- Change meant to encourage companies to revalue assets
- FDI flat at $7.4 billion in 3Q; total investment up 17% y/y
Indonesia will make it cheaper for companies to revalue their assets to encourage investment and boost tax coffers, in the latest installment of a gathering economic reform program.
The policy announcement came after the investment coordinating board released figures showing domestic and foreign investment in July through September climbed 17 percent in rupiah terms from a year earlier. Foreign direct investment was $7.4 billion, unchanged from the previous quarter and down from $7.5 billion a year earlier.
President Joko Widodo, known as Jokowi, has issued a series of policy measures in recent months to try to remove impediments to doing business, after Southeast Asia’s largest economy grew in the second quarter at the slowest pace since 2009. Budget spending has picked up in recent months after a slow start to the year, with the government also kickstarting infrastructure projects such as a Chinese-built dam.
“We want to give a strong impression that we are undertaking a fundamental transformation,” Jokowi told ministers gathered to discuss the tax package on Thursday, adding that the government planned to implement up to 300 new measures in the coming months.
Companies that revalue their property assets before the end of the year will pay a tax rate of 3 percent, down from 10 percent currently, Finance Minister Bambang Brodjonegoro said. The revaluation rule will help the economy by prompting more investments, said Aldian Taloputra, chief economist at PT Mandiri Sekuritas.
“With higher-valued assets, bigger capital, the companies can borrow more from banks, for example, and they can invest more,” Taloputra said.
The government will also scrap double taxation on real estate investment trusts (REITs) being established in Indonesia as a way of boosting the domestic capital market, Brodjonegoro said.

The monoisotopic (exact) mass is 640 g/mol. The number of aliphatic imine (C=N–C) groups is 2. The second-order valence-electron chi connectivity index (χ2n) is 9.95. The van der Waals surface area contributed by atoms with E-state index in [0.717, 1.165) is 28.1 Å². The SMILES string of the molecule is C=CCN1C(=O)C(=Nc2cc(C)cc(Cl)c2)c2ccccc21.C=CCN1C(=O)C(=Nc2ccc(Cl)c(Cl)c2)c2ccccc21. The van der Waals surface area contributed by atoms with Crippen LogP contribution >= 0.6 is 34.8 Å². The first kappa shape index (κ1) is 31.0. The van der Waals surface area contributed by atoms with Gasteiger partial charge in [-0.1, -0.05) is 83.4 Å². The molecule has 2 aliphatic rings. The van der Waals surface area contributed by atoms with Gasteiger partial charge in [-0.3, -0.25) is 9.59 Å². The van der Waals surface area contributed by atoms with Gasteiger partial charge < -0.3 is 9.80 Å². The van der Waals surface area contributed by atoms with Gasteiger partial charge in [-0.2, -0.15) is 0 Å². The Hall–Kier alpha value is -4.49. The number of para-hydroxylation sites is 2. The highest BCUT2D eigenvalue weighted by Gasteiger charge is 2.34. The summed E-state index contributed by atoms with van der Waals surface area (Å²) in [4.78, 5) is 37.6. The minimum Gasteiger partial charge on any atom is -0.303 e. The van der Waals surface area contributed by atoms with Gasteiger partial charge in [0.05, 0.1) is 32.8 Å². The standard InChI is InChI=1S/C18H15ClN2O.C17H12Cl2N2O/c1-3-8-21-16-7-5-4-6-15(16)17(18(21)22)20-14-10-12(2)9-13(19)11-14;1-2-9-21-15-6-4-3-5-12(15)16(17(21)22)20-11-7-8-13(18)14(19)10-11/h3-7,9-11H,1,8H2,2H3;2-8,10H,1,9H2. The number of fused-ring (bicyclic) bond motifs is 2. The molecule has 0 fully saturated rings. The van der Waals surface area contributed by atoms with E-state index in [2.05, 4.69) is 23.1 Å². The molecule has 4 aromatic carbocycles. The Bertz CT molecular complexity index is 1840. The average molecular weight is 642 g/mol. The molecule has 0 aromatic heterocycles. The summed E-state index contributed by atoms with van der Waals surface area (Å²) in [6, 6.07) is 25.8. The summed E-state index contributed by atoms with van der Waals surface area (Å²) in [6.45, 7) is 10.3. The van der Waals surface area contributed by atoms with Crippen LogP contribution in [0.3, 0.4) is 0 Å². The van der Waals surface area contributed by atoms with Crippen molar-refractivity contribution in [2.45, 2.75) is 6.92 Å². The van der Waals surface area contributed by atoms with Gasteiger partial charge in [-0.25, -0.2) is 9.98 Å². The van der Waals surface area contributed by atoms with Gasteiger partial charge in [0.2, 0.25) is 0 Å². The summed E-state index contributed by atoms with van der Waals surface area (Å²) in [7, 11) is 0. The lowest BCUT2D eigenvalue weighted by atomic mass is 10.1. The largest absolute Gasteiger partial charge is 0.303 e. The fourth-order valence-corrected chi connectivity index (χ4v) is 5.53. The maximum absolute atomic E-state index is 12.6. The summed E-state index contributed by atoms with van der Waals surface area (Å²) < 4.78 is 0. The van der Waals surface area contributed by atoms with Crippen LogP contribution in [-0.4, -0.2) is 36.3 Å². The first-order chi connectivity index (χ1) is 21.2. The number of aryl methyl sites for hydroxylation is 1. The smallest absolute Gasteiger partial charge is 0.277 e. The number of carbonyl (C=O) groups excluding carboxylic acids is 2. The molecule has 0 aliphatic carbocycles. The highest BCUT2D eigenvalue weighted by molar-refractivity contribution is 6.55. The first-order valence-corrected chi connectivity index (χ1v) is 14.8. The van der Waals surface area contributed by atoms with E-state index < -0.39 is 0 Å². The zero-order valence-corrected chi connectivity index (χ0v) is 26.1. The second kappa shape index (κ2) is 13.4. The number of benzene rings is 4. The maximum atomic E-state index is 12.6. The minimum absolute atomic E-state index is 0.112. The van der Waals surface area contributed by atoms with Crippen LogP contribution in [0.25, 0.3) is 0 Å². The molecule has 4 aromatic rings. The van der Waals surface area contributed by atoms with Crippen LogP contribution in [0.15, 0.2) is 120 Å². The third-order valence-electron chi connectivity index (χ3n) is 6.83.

The tax changes were the fifth round of measures announced by the government in recent months. Others have included cutting red tape, improving a process for setting annual worker wage gains, and lower fuel prices. They follow a year in which investors have been confused by various policy u-turns.
Indonesia needs to attract foreign investment to pay for the factories, roads and other infrastructure it needs to redirect an economy that had previously been coasting on the back of a commodity boom to one majoring in manufacturing and value-added exports.
The government expects to exceed its full-year target for total investment of 519.5 trillion rupiah ($38 billion), the investment board said. Singapore, Japan and the Netherlands were the biggest sources of foreign investment in the last quarter, with China fifth, the investment board said, without giving details on companies.
Brodjonegoro told an audience of diplomats, economists and business people at a World Bank briefing earlier on Thursday that Indonesia was looking to China for more investment.
“We need to tap more Chinese FDI,” Brodjonegoro said. “In the past the relationship was mostly trade. Not so much on FDI. Chinese FDI realization is one of the lowest.”
China has offered $100 billion of total investments in various projects, the government has said. Yet the realization rate of Chinese investment is only at 10 percent, Brodjonegoro said.
Jokowi has been more open to Chinese investment than his predecessor Susilo Bambang Yudhoyono. Indonesian state companies will join a Chinese counterpart to build a railway from the capital to Bandung on Java island, and the government in August started flooding a Chinese-built dam that was first proposed more than 30 years ago.
The World Bank sees Indonesia’s full year gross domestic product growth at 4.7 percent, below a government target for about 5 percent. Improvements will depend on the effective implementation of the recent reform measures, with a significant pick-up in capital spending seen since July, it said on Thursday.
“There is a real willingness and desire on the part of the new economic team to really address in a serious way a lot of the impediments that continue to exist for foreign investment,” Robert Blake, the U.S. ambassador to Indonesia, told reporters on Tuesday in Jakarta, ahead of a visit next week by Jokowi to the U.S. “My expectation is that they will soon begin to bear fruit and we will see growth to start to pick back up again sometime next year and we will see more investment.”